Transfer fee versus financial opportunities

It is that time again in European football – the time of million-Euro transfers. With the transfer of Neymar to Barcelona, Alcantara to Bayern and Real Madrid stocking up on some promising young players, there is a lot of movement in the market. In 2009 Cristiano Ronaldo moved from Manchester United to Real Madrid for a record 94 million Euros. Barcelona recently paid 57 million Euros for Neymar.
Yet clubs spend such (excessive) amounts on new players at a time that they are under scrutiny for making severe financial losses. This raises the question: is there more in it for clubs than just football success?

“Neymar is seen as a star of the future and will surely benefit the club.”

From competitive to financial success

Of course is the answer to that question. The main reason FC Barcelona bought Neymar is for an increased probability of competitive success. Neymar is seen as a star of the future and will surely benefit the club in coming seasons. In addition to competitive success, there are financial opportunities.
Competitive success positively affects a club’s income. More success is after all accompanied by higher prize money. However, this might not be the best source of financial gain for a club like Barcelona. Such clubs are systematically competing in the final and decisive stages of big competitions. So competitively, and in turn financially, they cannot improve much.

A source of income that might be more affected by the arrival of new stars is ticket sales. People, especially fans, want to see these players play. Stadiums will be fuller and the atmosphere will generally be better. Ticket sales will rise, generating more income.


So yes, a lot of money is invested, but a lot is generated. Besides competitive success and ticket sales, merchandise income will also rise. Some time after Real Madrid bought Ronaldo, the club made a statement about the transfer’s financial return. The sales of jerseys alone surpassed the transfer sum. Obviously the club’s real income from Ronaldo-related merchandise was far less due to other parties’ shares. Even so, in one year the club generated quite an amount. Imagine what it is by now. Similar rumors are now circulating about the recent transfer of Neymar.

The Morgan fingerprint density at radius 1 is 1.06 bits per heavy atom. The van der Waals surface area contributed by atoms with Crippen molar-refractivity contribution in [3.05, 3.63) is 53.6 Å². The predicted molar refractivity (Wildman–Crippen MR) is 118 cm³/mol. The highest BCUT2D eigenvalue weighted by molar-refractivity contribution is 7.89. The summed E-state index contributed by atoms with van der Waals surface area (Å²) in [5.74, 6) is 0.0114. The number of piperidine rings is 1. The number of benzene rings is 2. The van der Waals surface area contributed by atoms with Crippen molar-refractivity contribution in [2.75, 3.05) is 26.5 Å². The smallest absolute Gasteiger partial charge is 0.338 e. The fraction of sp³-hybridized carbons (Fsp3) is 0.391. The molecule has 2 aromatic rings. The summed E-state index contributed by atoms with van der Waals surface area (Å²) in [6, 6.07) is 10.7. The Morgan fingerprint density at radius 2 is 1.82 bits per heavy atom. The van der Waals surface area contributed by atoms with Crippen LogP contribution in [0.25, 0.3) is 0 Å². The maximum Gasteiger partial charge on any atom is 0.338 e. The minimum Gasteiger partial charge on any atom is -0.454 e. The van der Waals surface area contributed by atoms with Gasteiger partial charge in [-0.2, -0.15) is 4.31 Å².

“European football goes beyond European borders.”

Beyond borders

Contracting star players gives more financial opportunities, for example pre-season trips. Do not forget European football goes beyond European borders. In Africa and Asia fans are sometimes bigger fanatics than the ‘home’ crowd. Fans swamped Robin van Persie in Asia this summer. Although it was a trip with the national team, it shows how much clubs can benefit from these markets. And they do. Manchester United has made several Asia Tours in recent years.

These are just a few of the financial opportunities that arise by the signing of a star player. Obviously it is difficult to forecast the income a player can generate for a club. Transfer sums might seem excessive. But the real stars bring financial opportunities in addition to competitive success, making those excessive amounts possibly worthwhile.

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